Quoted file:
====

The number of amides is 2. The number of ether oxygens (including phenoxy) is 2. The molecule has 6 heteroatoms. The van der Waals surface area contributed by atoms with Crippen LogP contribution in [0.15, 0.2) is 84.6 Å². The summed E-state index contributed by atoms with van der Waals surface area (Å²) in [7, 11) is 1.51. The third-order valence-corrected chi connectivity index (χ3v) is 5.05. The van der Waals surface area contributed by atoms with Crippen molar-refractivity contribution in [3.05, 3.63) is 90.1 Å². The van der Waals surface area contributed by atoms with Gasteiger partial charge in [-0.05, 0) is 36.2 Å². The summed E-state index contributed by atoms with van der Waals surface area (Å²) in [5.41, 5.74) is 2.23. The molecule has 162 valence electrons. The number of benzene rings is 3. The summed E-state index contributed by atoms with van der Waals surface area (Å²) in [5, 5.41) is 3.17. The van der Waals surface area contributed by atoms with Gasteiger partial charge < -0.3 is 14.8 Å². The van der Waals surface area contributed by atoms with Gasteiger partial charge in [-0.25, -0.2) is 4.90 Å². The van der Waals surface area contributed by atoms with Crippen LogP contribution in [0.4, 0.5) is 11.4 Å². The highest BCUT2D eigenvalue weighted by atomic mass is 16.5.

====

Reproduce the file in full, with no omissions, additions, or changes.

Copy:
The number of amides is 2. The number of ether oxygens (including phenoxy) is 2. The molecule has 6 heteroatoms. The van der Waals surface area contributed by atoms with Crippen LogP contribution in [0.15, 0.2) is 84.6 Å². The summed E-state index contributed by atoms with van der Waals surface area (Å²) in [7, 11) is 1.51. The third-order valence-corrected chi connectivity index (χ3v) is 5.05. The van der Waals surface area contributed by atoms with Crippen molar-refractivity contribution in [3.05, 3.63) is 90.1 Å². The van der Waals surface area contributed by atoms with Gasteiger partial charge in [-0.05, 0) is 36.2 Å². The summed E-state index contributed by atoms with van der Waals surface area (Å²) in [5.41, 5.74) is 2.23. The molecule has 162 valence electrons. The number of benzene rings is 3. The summed E-state index contributed by atoms with van der Waals surface area (Å²) in [5, 5.41) is 3.17. The van der Waals surface area contributed by atoms with Gasteiger partial charge < -0.3 is 14.8 Å². The van der Waals surface area contributed by atoms with Gasteiger partial charge in [-0.25, -0.2) is 4.90 Å². The van der Waals surface area contributed by atoms with Crippen LogP contribution in [0.4, 0.5) is 11.4 Å². The highest BCUT2D eigenvalue weighted by atomic mass is 16.5.